Parties settling disputes privately also entitled to get court fee refund

In a judgment having the effect of encouraging private settlement of disputes, Justice Shantanagoudar-led bench recently held that parties who settle their cases through private mediation, outside the modes contemplated under Section 89 of the Civil Procedure Code, are also entitled to get refund of court fees(High Court of Judicature at Madras vs. M.C. Subramaniam).

Justice Shantanagoudar's judgment gave a purposive interpretation to the provisions, and rejected the narrow interpretation which had the effect of creating two classes of parties.

Court should inform accused of right to default bail when it accrues

The judgment authored by Justice Shantanagoudar(while being part of a bench led by Justice UU Lalit and including Justice Vineet Saran) which held that the magistrates have the obligation to inform an accused of his right to avail default bail when it accrues is significant for its concern shown for personal liberty. The judgment also held that subsequent filing of chargesheet or application seeking extension of time will not defeat the right to seek default bail, once it has accrued (M Ravindran v Intelligence Officer).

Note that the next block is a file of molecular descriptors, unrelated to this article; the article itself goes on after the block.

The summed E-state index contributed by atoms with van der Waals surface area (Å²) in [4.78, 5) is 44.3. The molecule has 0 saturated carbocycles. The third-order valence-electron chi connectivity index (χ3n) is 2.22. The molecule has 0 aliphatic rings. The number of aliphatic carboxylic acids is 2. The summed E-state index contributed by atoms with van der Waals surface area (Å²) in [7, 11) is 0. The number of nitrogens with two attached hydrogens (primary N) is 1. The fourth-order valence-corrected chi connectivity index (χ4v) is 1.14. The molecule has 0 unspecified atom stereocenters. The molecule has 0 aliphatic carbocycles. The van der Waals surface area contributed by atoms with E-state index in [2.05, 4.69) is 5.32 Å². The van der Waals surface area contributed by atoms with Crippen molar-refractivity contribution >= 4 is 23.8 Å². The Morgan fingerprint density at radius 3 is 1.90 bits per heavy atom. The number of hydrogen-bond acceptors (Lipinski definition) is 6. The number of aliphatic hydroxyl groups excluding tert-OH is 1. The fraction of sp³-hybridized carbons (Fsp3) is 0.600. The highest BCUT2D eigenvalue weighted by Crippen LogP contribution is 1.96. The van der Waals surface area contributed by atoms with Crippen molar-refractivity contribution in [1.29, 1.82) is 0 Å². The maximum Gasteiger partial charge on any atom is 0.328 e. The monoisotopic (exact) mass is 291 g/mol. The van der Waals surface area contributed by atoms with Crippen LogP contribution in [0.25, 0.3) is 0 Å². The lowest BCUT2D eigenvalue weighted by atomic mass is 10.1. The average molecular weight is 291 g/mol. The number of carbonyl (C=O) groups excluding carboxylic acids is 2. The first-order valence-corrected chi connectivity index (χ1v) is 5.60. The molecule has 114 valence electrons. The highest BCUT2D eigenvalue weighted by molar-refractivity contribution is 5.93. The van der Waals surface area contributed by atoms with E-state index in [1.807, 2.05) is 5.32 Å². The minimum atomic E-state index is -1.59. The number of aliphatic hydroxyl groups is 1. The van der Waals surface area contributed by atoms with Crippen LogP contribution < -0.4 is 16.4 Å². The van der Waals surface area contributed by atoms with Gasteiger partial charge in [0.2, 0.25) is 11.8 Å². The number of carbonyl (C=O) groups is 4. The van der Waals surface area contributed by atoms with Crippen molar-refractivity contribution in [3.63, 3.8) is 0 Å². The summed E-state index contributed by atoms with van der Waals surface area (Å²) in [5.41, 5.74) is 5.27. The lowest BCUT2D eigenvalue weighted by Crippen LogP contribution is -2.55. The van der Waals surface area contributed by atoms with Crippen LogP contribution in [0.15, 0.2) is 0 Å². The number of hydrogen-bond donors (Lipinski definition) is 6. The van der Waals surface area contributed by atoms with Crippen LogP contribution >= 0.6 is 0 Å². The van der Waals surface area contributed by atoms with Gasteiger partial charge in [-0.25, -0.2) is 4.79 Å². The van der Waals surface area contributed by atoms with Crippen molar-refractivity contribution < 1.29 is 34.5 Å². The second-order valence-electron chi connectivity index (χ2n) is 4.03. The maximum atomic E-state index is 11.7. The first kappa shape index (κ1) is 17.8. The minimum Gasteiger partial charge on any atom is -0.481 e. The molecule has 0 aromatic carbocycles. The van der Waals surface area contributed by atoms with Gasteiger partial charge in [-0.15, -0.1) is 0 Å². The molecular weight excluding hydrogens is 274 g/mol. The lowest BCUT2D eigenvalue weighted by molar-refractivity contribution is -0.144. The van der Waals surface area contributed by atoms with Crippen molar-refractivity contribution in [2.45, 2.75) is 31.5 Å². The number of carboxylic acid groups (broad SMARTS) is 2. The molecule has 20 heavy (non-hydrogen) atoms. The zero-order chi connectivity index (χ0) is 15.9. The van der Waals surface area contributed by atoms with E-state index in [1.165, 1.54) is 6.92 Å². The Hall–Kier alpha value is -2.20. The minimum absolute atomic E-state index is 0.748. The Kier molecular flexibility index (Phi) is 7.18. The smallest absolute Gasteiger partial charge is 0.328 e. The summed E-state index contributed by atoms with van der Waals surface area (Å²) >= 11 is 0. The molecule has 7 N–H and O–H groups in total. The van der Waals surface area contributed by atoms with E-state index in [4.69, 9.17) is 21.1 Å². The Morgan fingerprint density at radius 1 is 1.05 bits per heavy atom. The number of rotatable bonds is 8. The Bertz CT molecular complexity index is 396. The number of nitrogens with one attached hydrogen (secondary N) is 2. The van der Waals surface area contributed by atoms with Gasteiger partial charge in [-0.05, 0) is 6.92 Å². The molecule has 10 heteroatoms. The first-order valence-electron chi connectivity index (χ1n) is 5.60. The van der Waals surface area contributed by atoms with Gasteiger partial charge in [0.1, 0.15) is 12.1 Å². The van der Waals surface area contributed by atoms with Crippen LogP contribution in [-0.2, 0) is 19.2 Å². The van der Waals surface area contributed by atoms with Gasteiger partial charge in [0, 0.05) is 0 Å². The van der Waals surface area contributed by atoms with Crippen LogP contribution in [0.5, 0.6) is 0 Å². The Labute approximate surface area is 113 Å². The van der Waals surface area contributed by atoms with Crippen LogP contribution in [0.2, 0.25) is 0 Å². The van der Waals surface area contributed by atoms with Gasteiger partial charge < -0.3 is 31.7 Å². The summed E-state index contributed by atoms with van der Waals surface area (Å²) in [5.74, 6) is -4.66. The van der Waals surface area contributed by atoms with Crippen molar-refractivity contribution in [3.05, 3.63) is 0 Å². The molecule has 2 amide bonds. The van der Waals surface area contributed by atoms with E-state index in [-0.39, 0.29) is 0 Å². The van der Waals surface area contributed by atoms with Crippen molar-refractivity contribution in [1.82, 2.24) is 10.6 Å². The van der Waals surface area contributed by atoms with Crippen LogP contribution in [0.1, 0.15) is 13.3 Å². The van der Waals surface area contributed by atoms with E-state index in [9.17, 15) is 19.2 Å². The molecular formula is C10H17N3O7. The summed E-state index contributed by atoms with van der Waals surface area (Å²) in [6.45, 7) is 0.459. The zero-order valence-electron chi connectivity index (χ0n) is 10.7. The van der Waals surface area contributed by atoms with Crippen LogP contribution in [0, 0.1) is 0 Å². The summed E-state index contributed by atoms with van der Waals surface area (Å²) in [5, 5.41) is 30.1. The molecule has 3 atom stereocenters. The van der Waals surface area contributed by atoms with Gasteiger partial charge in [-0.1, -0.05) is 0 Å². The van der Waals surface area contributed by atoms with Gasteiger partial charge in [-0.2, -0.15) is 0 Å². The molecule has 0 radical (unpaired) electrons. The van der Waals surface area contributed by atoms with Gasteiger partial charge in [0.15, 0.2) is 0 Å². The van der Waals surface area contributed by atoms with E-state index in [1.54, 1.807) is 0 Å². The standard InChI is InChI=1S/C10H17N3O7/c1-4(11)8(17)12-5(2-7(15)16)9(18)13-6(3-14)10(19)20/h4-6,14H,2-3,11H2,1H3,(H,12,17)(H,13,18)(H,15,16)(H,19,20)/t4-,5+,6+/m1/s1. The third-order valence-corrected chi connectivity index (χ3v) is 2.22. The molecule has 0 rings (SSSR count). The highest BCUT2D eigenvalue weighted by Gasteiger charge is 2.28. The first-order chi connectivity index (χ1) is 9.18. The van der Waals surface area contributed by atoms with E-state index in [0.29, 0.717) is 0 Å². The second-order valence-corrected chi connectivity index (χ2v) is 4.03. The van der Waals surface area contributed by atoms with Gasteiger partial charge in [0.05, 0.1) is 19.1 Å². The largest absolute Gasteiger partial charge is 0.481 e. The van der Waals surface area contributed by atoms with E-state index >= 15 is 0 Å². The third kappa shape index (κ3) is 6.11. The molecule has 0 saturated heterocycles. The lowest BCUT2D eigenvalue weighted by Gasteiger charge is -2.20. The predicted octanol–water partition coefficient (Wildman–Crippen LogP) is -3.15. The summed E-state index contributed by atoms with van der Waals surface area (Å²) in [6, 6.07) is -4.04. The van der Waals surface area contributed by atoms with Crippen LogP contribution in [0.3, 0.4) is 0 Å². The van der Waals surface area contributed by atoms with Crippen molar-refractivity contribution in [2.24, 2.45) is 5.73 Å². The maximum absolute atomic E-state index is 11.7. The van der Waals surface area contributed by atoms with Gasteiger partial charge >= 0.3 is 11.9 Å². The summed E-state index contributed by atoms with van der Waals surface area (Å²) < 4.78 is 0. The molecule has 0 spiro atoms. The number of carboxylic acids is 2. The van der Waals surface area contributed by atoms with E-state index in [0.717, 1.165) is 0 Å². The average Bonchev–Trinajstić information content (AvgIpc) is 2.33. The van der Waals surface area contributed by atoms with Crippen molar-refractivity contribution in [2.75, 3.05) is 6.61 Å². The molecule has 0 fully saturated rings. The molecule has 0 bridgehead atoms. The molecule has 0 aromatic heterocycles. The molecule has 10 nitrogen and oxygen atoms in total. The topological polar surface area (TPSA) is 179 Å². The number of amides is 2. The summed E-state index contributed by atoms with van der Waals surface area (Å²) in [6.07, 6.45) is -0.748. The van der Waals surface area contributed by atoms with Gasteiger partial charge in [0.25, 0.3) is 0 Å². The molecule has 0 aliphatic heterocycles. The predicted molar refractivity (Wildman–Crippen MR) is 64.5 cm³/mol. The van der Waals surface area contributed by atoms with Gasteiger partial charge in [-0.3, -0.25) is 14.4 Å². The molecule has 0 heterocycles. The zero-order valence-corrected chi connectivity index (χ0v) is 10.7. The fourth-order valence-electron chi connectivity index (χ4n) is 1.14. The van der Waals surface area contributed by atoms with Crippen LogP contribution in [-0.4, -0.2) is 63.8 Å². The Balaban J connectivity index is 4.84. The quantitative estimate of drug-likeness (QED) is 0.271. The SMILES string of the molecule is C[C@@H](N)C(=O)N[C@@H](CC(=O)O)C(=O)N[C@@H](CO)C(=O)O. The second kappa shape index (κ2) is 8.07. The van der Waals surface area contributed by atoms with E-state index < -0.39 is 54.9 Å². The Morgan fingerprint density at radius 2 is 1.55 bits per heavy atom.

In another judgment, Justice Shantanagoudar observed that Magistrates and Trial Courts also have the responsibility of safeguarding the fundamental rights of citizens as the "first lines of defence for both the integrity of the criminal justice system"

Farmer entitled to file consumer complaint against seed company

Justice Shantanagoudar had authored the landmark judgment which held that a farmer was entitled to file a consumer Complaint against a seed company for deficiency of service in the case M/s Nandan Biomatrix Ltd v S Ambika Devi.

The judgment held that farmer's buying of seed cannot be held as a commercial purpose. He also made certain pertinent remarks regarding the hardships faced by farmers and the tendency of big corporates to exploit them.

"...we feel constrained to note that the Indian agricultural scenario, today, is in a very imperilled state. Agriculturists have to deal with serious environmental concerns like topsoil depletion, contamination of food, water and soil due to toxic fertilizers and pesticides, and the vagaries of the weather, which are becoming more and more severe and unpredictable as the climate deteriorates.